5 Tips for Writing Government Contract Proposal
Government contracting is a very profitable business for both small and large companies. Despite how attractive Government contracting may seem on the outside, the reality of the situation is that getting landing a Government contractor’s job is as competitive as anything else in the world of business. An enormous amount of time, effort and investment has to go into Government contracting. In other words, it is a complicated process that can only be simplified by your willpower to learn and progress.
One of the things that companies often struggle with is writing a Government contract proposal. For some, the idea of not being able to be eloquent enough to woo the Government officials seems quite laughable, but truth be told, this is a very serious problem that affects most companies who are in the running for Government contracting. It’s no longer about having a remarkable technical writer who gets the “status quo” spot on. If you want to be regarded highly by the Government officials, you need to walk the extra mile to impress them with something that goes beyond the basic RFP requirements.
Here are 5 simple rules to follow for hitting the nail on the head for Government RFP and proposal writing.
1) Understand the Government’s Problem
Don’t jump into writing a document before you have a complete understanding of the Government’s problem, their aims and their intentions. Do as much research as you can on the nature of the Government’s predicament. Without adequate understanding, you cannot put forward a proper response to the Government officials. The last thing you want is to submit a document that falls short in substance and depth.
Do not fill up the RFP response with fluff. Pretentious documents barely scratch the attention of the Government officials. Make sure that you are letting the Government know that you have done your homework on the particular problem that they are trying to solve. Discuss the industry and the problems that are related to the Government’s contract. Propose plans that you will implement with the Government’s help in order to eradicate the problems that have affected the concerned industry.
2) Don’t Hide Your Costs
If you are to assume that the Government officials are novices and have no knowledge about the industry you are involved, then you are paving your path to a “Federal Rejection”. Before the Government looks for private contractors, they do their research on what your service or product costs. According to the procurement rules, the Government has to come up with an estimate of some sort, which they will not usually stray from. When formulating this estimate, the government takes into account the cost of services and products of nearly all the businesses that are involved in your sector. Therefore, it would be quite foolish for you to try to mislead the Government by hiding your costs and trying to get away with a bargain.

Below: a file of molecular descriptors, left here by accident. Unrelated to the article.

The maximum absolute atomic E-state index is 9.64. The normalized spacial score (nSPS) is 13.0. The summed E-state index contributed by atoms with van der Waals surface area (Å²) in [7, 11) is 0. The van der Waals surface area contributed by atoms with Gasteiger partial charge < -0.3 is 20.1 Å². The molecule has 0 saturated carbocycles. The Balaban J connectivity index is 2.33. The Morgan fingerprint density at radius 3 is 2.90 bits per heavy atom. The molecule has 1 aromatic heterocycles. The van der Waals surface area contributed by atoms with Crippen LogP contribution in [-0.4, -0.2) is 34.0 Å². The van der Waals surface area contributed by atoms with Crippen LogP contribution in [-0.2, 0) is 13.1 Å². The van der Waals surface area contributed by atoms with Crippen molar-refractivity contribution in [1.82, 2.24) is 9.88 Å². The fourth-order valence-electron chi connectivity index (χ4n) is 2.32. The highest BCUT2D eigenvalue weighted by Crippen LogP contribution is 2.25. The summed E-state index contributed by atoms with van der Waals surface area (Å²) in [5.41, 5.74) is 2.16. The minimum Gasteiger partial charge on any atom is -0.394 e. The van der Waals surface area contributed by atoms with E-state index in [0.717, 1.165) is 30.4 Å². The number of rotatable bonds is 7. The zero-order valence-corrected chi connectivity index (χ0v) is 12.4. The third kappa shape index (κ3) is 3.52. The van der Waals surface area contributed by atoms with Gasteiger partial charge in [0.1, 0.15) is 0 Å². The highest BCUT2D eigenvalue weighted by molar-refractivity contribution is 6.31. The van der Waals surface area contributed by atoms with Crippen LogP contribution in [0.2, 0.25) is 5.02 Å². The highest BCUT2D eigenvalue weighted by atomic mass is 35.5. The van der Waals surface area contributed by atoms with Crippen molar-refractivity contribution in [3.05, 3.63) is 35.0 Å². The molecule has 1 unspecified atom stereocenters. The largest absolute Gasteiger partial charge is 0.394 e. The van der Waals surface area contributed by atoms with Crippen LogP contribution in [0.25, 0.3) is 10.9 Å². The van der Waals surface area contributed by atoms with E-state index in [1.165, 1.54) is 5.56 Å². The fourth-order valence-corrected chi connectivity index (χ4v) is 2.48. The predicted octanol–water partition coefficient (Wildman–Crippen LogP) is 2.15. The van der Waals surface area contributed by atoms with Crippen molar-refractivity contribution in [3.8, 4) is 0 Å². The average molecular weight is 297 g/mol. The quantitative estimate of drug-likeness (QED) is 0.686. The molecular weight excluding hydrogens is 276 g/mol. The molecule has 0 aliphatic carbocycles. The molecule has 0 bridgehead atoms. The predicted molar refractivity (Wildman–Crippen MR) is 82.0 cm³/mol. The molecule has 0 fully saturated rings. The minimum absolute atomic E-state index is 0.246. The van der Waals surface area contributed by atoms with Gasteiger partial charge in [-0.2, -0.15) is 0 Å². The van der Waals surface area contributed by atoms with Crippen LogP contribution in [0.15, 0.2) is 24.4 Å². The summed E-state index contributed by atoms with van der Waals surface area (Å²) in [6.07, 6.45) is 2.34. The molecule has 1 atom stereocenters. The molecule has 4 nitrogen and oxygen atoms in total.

3) Always Compete
The main focus of writing a Government proposal should be to stamp your authority over your competitors. Think of the proposal as no more than an audition, where you are trying to impress the judge (the Government) that you are better than the rest of the participants. In order for you to be better than your rivals, you need to have a basic understanding of what they may conjure up in their proposal. Based on that tentative knowledge, create your own proposal that will outshine theirs. This strategy may not always secure the gold medal for you, but it will at least put you in contention for the runners up spots.
4) Exhibit Your Knowledge of Procurement Rules
The last thing that you want to do when writing a Government contracting proposal is make the government assume that you are a rookie company which has very little knowledge about procurement rules. Let your understanding of the procurement rules shine through in your document. The Government will quite obviously have a liking for those companies which are well versed in the Federal laws, rules and regulations.
5) Keep Your Weaknesses Hidden
No company is perfect. Every company has its flaws, its weaknesses and sometimes even “dirty laundry”. Revealing any of these to the Government is the same as not applying for Government contracting in the first place. The solicitations often ask you to describe past problems and how you handled them. Respond to this question in the most roundabout way as possible, without fabricating facts and including lies.
Follow these 5 simple steps and you will never again be dissatisfied with your Government contract proposal writing.